Despite his representations in his account application, Evert provided his login and password to Richardson, who is not affiliated with Ironbeam. On August 11, Evert deposited $10, 000 into his account to be used in trading futures. On August 14, Richardson entered several trades into Evert's account. Although the Ironbeam clerks who set up new customers' accounts are supposed to enable default risk procedures, the clerk who set up Evert's account failed to do so. Ironbeam had not put any trading limitations on Evert's account; however, the same morning that Richardson had entered these trades, Ironbeam noticed the activity and called Evert to discuss the positions in his account. Evert indicated that he had not logged into his account but did not disclose the fact that he had given Richardson access to the account and authority to make trades. Ironbeam called Evert again less than twenty minutes later to “try[] to figure out” the “weird activity” going on in Evert's account. Doc. 40 ¶ 19. Evert still did not disclose Richardson's role in this activity. About ten minutes later, Evert called Ironbeam and indicated that “something goofy” was going on. Id. ¶ 20. In this phone call, Evert first disclosed that he had “an advisor” but that he now could not reach the advisor. Id. After further questioning, and after Ironbeam informed Evert that someone using his user ID placed the trades, Evert admitted that the “advisor” was trading the account on Evert's behalf.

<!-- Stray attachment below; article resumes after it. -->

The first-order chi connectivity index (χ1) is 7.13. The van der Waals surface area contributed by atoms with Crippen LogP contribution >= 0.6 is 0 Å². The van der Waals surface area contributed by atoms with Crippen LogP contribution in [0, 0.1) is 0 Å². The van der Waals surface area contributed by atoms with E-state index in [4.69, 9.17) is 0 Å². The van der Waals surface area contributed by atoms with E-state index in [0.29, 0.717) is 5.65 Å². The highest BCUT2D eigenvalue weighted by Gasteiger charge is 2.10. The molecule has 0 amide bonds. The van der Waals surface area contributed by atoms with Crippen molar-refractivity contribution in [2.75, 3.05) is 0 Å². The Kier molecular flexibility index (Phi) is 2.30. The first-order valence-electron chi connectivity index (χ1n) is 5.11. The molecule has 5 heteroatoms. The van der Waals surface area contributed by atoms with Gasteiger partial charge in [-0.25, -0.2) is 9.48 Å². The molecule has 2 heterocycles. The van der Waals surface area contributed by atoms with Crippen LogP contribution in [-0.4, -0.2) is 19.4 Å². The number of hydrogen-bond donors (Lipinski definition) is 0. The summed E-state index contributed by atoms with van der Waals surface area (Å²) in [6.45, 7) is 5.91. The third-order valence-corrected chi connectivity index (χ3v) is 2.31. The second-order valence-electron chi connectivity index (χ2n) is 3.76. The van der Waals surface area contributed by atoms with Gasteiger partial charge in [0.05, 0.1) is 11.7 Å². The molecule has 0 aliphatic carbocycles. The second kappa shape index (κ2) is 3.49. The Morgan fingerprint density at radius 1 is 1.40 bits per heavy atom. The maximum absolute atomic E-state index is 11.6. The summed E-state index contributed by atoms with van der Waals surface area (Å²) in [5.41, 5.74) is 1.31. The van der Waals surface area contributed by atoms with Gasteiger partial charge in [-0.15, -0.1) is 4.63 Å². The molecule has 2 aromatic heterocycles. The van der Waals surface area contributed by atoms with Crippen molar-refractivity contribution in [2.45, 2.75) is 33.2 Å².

At the time of the last call, the debit balance in Evert's account was negative $77, 000 and Ironbeam indicated that it would be liquidating the positions. By the time Ironbeam was able to fully liquidate the positions, the debit balance in the account grew to negative $126, 183.36. Ironbeam's standard liquidation fee is $50 per contract. Richardson had entered 750 futures contracts in Evert's account, amounting to a $37, 500 total liquidation fee. Had the default risk procedures been in place, Evert should have only been able to place around twenty contracts. Because Ironbeam is the guarantor of Evert's account, Ironbeam had to pay the commodity futures exchange clearinghouse the full amount of Evert's debit balance.